The standard Inheritance Tax rate is 40%. If you leave 10% or more of the “net value” of your estate to charity in your will, the Inheritance Tax rate lowers to 36%.
We have set out the various rates and thresholds for you below:
3.2 How do I pay Inheritance Tax?
If you have estimated that Inheritance Tax is due, you will need to:
- Get accurate valuations of the property (and any assets worth over £1,500).
- Complete form IHT400.
- Pay the Inheritance Tax.
The first step is to get an accurate valuation of the property. You can get a property valued by a chartered surveyor or a local estate agent.
Once you have accurate valuations for the estate, you will need to download and complete form IHT400. You will need to send the Inheritance Tax forms to:
HM Revenue and Customs
If you need any help completing the form, you can:
- Read the guidance on how to complete form IHT400
- Call HMRC’s Inheritance Tax helpline – 0300 123 1072
The last step is to pay the Inheritance Tax. You can find out how to pay your Inheritance Tax bill here.
You can opt to pay Inheritance Tax in yearly instalments on certain assets that take time to sell, such as a property.
You might have to pay interest on your instalments if you go with this option. You can use HMRC’s handy interest calculator to work out how much interest is due.
You must make sure you tick the box on form IHT400 if you wish to pay in instalments.
3.3 When do I have to pay Inheritance Tax?
If the estate owes Inheritance Tax, you must start paying tax by the end of the sixth month after your loved one passed away.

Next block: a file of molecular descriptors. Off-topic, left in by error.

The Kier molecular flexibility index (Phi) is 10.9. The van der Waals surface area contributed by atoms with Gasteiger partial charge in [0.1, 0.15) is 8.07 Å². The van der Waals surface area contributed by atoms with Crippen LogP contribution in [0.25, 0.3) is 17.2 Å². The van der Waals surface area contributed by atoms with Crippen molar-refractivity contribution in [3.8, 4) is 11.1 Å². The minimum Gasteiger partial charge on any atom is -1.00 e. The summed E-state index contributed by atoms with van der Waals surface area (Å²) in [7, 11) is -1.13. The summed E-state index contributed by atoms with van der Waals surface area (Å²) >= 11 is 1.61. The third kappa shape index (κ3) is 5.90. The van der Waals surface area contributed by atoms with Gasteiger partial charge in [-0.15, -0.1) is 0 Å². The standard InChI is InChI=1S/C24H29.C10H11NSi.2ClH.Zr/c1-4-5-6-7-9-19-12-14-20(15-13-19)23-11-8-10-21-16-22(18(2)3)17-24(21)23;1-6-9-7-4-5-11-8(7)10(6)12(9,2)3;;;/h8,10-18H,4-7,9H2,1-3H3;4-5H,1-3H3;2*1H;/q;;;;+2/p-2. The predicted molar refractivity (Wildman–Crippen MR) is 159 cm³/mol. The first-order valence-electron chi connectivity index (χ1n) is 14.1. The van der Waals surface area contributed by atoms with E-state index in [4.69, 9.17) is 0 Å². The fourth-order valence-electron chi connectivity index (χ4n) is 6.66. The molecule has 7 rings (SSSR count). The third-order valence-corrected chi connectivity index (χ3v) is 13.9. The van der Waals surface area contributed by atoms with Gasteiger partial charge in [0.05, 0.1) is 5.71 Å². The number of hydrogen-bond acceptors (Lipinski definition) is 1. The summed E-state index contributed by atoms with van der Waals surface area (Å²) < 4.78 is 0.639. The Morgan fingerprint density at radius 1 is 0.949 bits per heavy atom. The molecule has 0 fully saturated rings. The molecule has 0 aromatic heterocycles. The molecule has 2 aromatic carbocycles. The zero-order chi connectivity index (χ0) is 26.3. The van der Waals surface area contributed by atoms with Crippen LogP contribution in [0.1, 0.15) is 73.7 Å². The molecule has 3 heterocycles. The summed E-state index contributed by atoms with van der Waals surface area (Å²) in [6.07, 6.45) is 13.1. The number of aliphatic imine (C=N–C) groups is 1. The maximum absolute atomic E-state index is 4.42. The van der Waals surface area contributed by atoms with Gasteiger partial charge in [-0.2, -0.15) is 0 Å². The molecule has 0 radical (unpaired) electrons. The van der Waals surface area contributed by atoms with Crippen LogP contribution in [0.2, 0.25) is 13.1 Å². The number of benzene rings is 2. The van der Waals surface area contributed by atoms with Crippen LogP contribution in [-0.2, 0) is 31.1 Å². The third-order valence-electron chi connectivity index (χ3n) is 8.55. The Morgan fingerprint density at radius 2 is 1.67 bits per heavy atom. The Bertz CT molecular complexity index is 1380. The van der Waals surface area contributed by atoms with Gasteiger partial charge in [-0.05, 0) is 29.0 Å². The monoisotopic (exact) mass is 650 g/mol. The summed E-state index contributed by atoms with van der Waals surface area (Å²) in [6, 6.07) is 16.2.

What about if I haven’t finished valuing the estate? You can still make a payment before you finish valuing the estate.
You must also send the relevant Inheritance Tax forms to HM Revenue and Customs within 12 months of your loved one passing away.
4. Prepare the property for sale
The best thing you can do with a property to prepare it for viewings is tidy! A clean and tidy property will enable prospective buyers to picture their furniture and themselves living there, rather than focusing on the mess in front of them.
Tidying up will cost you nothing and shouldn’t take too long to run the hoover around. You can always call in those favours your friends owe you to lend a helping hand!
4.1 Should you decorate before selling an inherited property?
Everyone has different taste when it comes to interior design – you might be a Laurence Llewelyn-Bowen fan and adore a feature wall or prefer the Scandinavian minimalist look. Basically, you can’t please everyone and so painting and decorating the property might not necessarily win you any extra buyers. It could just end up costing you time and money.